[i] Max von Gruber (1853–1927) was not a sociologist, but a well-known bacteriologist specializing in problems of public health and hygiene.
VILMA VUKELIĆ ON LITTLE GIRLS’ OUTFITS
They found yet another means to prevent me from playing—the requirement to go for a walk with the governess and Anny on the afternoons when I had no school classes to attend. Preparations for that activity were in themselves a special form of torture, since it was obligatory to be dressed following a prescribed elegance for those occasions. The fine dresses restricted all freedom of movement: they were uncomfortable, impractical, and required attentiveness when worn. I was lucky, insomuch as my mother was against any exaggeration when it came to fashion for children. But there were little girls whose hair would reach below their waist and had to be wound on to papillottes once or even twice a day, followed by a good half an hour of combing and brushing. Quite a few girls as young as ten wore shoes with high heels, usually also too tight for comfort. As a result, they were unstable on their feet and could only take small steps. Many girls of my age already wore bras, even real corsets, because their narrow-minded and vain mothers claimed that it was never too early to begin the lacing-up, in the belief that it was the body, while still in the developing stage, which had to adapt to the form of a corset, and not the other way round. This was the only way to obtain the tiny “wasp waist”, which in those days signified ideal beauty. Sensible mothers put off the wearing of the corset until the age of thirteen, but then it became inevitable.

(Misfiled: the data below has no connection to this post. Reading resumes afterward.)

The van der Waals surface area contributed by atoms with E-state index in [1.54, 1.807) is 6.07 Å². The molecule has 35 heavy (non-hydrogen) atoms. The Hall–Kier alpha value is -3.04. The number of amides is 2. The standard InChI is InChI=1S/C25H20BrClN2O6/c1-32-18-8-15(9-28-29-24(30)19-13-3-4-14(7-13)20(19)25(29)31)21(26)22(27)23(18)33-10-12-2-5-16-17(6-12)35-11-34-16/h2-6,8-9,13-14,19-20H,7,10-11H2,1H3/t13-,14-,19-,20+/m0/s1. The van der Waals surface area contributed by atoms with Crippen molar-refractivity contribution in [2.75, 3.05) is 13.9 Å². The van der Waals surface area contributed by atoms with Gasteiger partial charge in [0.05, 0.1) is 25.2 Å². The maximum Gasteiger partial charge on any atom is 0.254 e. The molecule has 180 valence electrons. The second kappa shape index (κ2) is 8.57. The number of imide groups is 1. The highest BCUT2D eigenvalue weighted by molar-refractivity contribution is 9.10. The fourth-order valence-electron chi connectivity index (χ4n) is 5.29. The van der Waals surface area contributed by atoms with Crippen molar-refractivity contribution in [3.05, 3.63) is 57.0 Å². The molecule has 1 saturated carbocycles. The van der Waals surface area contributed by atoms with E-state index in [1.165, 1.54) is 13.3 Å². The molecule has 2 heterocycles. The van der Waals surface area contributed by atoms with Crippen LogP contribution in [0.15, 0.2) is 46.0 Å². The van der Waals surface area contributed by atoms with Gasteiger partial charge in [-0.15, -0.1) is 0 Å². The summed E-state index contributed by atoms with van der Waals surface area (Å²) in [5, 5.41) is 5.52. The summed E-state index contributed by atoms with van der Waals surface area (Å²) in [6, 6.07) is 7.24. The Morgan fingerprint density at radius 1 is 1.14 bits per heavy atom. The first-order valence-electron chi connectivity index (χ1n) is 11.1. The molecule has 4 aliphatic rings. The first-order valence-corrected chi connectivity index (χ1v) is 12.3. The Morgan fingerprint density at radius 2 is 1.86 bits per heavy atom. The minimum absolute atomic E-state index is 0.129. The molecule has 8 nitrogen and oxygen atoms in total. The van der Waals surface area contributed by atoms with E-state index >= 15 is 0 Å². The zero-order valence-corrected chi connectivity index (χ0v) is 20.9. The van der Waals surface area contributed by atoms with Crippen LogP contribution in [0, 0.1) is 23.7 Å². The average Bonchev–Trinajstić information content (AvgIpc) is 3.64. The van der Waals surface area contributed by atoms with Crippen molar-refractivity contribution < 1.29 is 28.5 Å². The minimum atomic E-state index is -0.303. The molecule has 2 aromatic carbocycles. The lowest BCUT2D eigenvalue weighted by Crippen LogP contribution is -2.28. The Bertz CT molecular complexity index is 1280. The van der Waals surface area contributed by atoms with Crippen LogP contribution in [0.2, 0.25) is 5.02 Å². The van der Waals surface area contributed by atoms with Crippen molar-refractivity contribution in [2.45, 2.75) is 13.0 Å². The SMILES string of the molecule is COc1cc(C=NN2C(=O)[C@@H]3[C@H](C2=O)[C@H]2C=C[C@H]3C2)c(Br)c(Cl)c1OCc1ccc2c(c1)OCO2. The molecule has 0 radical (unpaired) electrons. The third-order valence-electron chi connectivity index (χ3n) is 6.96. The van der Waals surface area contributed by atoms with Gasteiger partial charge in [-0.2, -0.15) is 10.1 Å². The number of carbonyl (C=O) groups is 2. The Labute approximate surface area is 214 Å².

The extravagant outfits of elegant little girls included also various additional fashion follies, all according to the style of the day. Those were, for instance, shoes made of the so-called everlasting material, with twenty tiny buttons on each shoe that kept slipping through the fingers while being buttoned up. A huge sash made of satin and worn beneath the waist (and not easy to keep in place) supposedly provided a finishing touch to a girl’s dress. It was tied in the back into a big bow which, with its exaggerated shape, corresponded to the bustle, a pad made of horsehair that adult women wore on their back under their heavily pleated skirts. A wide Florentine hat, swinging up and down, decorated with enormous ostrich feathers, covered the short haircut. A rubber band under the chin held the hat in place and its owner was thus transformed into a gigantic mushroom, looking utterly comical. Everything was distasteful, uncomfortable, and affected, nothing but a bad imitation of ladies’ fashion whose trends between 1880 and 1890 adopted grotesque characteristics. Along with the “wasp waist”, high stiff collars also became fashionable, as was the lavish use of dress fabrics by multiplying and extending skirts folds, as well as plastrons, ribbons, flowers, feathers, and lace. All this was eventually passed from grown-ups’ fashion to children’s clothing and turned little girls under the age of ten into caricatures. (p. 64-5)